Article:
Let’s Visit Iran!


Food literacy for young children is all about understanding where our food comes from and how it is grown and eaten around the world. These days it’s difficult for us to travel so let’s imagine visiting a different culture instead by bringing their traditions and foods to us.

Where is Iran?

Also called Persia, Iran is one of the oldest nations in the world and the 2nd largest country in the Middle East. It has a wide variety of climates from desert to more tropical, to mountainous areas where winter can be harsh.  It also has forests that are home to animals like bears and wolves.

Here are some activity ideas to create a ‘visit’ to Iran:


  • Decorate. Create a Persian theme with special carpets if you can find or borrow some, as weaving is one of the most amazing expressions of Iranian art and the country is the largest exporter of handmade carpets. Or make a pretend Persian carpet by painting large rolls of paper that can be taped together for the children to gather on. Add pictures or paintings of Iran’s diverse landscapes and wildlife, like the Persian leopard, on the walls.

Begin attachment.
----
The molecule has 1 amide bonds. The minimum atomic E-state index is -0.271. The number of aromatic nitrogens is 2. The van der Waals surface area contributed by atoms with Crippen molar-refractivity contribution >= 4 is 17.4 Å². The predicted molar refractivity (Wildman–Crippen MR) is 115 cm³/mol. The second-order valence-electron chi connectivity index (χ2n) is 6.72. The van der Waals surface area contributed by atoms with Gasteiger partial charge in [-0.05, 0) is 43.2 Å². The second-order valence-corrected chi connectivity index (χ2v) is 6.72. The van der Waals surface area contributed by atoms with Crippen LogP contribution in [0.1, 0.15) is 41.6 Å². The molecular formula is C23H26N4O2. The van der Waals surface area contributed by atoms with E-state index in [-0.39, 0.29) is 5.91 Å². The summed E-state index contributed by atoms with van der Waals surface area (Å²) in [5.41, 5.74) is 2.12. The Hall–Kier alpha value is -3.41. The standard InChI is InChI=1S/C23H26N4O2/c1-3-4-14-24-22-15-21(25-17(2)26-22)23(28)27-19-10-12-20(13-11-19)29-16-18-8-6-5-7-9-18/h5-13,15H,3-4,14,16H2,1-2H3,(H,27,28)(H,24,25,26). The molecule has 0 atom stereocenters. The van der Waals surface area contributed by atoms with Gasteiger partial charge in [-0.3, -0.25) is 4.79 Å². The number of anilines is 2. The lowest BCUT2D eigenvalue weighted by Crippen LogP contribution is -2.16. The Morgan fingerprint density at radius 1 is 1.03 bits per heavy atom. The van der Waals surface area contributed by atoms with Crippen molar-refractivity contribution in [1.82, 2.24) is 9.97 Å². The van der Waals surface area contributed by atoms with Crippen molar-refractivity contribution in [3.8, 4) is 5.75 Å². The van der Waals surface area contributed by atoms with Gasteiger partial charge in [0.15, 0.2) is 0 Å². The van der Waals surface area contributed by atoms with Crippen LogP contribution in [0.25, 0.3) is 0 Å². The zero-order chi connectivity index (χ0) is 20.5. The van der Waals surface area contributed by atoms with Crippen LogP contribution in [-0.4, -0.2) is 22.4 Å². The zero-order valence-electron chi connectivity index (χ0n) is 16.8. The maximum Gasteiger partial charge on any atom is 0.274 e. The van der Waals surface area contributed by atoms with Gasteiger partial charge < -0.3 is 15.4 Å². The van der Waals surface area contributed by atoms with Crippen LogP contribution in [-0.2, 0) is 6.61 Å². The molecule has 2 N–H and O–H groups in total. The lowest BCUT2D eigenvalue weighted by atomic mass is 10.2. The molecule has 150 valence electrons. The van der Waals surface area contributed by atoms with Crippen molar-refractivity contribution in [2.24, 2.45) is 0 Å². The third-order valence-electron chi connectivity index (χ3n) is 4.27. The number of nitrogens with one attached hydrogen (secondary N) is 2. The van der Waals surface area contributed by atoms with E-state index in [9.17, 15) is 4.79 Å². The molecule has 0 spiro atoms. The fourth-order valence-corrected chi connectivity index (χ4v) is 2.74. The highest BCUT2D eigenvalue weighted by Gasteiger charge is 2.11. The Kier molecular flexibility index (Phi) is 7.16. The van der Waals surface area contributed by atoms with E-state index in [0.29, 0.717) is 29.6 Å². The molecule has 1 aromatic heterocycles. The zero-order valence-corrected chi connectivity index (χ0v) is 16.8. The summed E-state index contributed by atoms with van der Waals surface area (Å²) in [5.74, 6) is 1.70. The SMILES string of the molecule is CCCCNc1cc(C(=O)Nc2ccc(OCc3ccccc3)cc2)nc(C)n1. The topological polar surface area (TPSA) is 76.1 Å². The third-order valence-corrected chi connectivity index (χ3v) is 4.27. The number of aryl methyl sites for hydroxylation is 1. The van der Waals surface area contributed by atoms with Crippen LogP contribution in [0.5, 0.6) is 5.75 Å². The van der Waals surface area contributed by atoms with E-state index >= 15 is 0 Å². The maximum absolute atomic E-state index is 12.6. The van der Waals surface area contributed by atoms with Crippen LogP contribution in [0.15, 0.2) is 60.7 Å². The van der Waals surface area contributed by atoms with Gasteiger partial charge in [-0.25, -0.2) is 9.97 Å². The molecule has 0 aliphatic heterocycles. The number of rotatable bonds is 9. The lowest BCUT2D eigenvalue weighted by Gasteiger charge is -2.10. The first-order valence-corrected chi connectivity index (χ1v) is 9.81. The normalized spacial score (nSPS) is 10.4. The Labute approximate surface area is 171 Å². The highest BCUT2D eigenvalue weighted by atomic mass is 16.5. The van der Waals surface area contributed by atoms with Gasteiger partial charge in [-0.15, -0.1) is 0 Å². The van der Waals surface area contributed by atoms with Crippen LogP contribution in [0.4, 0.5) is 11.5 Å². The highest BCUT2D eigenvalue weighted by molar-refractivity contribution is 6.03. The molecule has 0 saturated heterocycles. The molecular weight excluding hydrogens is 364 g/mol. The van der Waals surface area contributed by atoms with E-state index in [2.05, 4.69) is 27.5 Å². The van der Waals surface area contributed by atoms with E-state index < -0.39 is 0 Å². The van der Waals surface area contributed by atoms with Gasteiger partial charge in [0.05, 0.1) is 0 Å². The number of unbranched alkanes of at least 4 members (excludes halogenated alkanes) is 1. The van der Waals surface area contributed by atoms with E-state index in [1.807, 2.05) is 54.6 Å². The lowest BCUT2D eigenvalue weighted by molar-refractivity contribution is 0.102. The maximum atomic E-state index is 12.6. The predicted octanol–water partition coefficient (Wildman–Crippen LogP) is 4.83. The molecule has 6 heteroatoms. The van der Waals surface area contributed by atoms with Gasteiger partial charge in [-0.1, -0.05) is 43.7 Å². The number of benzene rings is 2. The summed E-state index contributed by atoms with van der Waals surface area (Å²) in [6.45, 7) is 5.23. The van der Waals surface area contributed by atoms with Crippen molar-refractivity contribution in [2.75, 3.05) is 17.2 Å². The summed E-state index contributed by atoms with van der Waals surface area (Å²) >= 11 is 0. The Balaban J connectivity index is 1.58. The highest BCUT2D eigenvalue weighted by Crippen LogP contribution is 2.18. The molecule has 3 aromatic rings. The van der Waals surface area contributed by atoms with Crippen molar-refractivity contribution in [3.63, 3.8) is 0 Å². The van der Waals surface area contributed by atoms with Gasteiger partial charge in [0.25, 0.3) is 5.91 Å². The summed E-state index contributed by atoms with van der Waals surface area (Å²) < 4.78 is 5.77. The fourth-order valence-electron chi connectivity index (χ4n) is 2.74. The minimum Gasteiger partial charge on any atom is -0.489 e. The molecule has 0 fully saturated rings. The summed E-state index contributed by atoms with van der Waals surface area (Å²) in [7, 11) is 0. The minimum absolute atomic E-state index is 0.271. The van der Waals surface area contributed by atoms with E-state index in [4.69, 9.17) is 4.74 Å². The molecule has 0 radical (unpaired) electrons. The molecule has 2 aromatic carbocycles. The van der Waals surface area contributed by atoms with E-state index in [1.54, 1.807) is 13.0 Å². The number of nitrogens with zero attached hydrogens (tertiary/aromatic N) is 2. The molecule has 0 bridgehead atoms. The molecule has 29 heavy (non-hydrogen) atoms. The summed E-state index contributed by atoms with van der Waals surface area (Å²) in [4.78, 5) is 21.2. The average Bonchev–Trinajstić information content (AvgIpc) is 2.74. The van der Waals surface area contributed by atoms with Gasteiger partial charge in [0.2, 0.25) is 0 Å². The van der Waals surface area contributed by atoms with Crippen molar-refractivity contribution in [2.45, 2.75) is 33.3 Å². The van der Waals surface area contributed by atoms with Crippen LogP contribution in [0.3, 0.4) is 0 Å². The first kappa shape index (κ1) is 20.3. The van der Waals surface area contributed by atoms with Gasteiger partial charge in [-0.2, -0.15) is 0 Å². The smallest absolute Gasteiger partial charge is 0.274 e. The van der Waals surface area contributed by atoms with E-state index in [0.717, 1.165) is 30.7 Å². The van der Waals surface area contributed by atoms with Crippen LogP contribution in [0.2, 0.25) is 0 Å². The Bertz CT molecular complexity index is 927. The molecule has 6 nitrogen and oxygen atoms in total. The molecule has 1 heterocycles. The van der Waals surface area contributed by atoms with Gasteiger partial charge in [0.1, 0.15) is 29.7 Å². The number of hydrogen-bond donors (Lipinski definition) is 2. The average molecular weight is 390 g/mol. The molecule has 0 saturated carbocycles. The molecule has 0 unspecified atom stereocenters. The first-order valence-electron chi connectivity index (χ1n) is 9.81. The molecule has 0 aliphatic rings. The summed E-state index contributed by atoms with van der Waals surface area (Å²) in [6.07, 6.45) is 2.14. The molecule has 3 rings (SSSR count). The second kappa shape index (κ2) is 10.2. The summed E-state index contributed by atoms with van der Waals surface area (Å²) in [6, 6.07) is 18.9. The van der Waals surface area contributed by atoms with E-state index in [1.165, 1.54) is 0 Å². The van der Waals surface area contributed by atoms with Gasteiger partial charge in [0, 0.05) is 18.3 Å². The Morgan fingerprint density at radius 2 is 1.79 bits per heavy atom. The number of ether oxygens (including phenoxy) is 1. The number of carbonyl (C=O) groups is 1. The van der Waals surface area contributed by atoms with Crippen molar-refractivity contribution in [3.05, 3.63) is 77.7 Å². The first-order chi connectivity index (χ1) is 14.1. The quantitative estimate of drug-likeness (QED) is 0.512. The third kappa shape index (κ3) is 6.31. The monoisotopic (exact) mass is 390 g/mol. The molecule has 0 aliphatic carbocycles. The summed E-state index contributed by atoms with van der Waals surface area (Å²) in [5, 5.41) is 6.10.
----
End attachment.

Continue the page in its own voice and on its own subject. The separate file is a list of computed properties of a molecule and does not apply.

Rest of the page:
• Make Nowruz art. Nowruz is the Iranian New Year and it occurs on the first day of spring in March. On the eve of Nowruz, families celebrate by painting eggs for each member of the family and consuming a feast of at least seven dishes.
  • Eat Persian food. Herbs and spices are the basis of so many Persian dishes, as well as local fruits like prunes, apricots, raisins and pomegranate. Saffron and cinnamon give some of the delicate and unique flavour that is special to Iran. Like curries to India, a staple dish in Iran is Khoresh, meaning stew. There are so many varieties from eggplant to lamb or beef and they often have the fruit and spices listed above. Try making a plant-based version of Khoresh e Gheyme with split peas for a simple meal children over 6 months of age can enjoy (see our recipe). Childcare facilities with 8+ children should check with their Licensing Officer about what is needed to serve food. Do not serve dried fruit to children 4 and under as it can be a choking hazard.
  • Read a book about Iran. Happy Nowruz by Najmieh Batmanglij is all about cooking with children to celebrate the Persian New Year.

For more ideas and resources

Learn more about Persian culture and traditions here.